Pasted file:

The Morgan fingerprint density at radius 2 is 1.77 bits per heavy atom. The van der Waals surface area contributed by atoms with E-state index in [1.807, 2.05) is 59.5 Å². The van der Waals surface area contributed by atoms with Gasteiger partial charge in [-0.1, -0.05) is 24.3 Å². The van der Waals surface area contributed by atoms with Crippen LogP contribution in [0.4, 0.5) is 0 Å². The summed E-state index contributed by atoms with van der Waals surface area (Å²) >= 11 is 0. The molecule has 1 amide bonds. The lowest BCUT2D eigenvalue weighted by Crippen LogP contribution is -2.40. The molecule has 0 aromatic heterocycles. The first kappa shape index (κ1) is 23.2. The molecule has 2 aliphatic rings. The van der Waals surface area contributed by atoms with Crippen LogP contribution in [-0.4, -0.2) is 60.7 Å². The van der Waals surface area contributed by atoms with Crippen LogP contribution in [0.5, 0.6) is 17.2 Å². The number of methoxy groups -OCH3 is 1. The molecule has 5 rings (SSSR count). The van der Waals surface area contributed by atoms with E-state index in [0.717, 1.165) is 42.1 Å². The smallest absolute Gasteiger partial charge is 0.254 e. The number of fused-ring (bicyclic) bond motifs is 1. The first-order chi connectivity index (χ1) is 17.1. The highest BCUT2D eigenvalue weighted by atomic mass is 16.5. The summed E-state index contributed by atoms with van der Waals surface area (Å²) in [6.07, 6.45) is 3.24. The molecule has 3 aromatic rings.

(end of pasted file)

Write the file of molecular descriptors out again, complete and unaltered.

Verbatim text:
The Morgan fingerprint density at radius 2 is 1.77 bits per heavy atom. The van der Waals surface area contributed by atoms with E-state index in [1.807, 2.05) is 59.5 Å². The van der Waals surface area contributed by atoms with Gasteiger partial charge in [-0.1, -0.05) is 24.3 Å². The van der Waals surface area contributed by atoms with Crippen LogP contribution in [0.4, 0.5) is 0 Å². The summed E-state index contributed by atoms with van der Waals surface area (Å²) >= 11 is 0. The molecule has 1 amide bonds. The lowest BCUT2D eigenvalue weighted by Crippen LogP contribution is -2.40. The molecule has 0 aromatic heterocycles. The first kappa shape index (κ1) is 23.2. The molecule has 2 aliphatic rings. The van der Waals surface area contributed by atoms with Crippen LogP contribution in [-0.4, -0.2) is 60.7 Å². The van der Waals surface area contributed by atoms with Crippen LogP contribution in [0.5, 0.6) is 17.2 Å². The number of methoxy groups -OCH3 is 1. The molecule has 5 rings (SSSR count). The van der Waals surface area contributed by atoms with E-state index in [0.717, 1.165) is 42.1 Å². The smallest absolute Gasteiger partial charge is 0.254 e. The number of fused-ring (bicyclic) bond motifs is 1. The first-order chi connectivity index (χ1) is 17.1. The highest BCUT2D eigenvalue weighted by atomic mass is 16.5. The summed E-state index contributed by atoms with van der Waals surface area (Å²) in [6.07, 6.45) is 3.24. The molecule has 3 aromatic rings.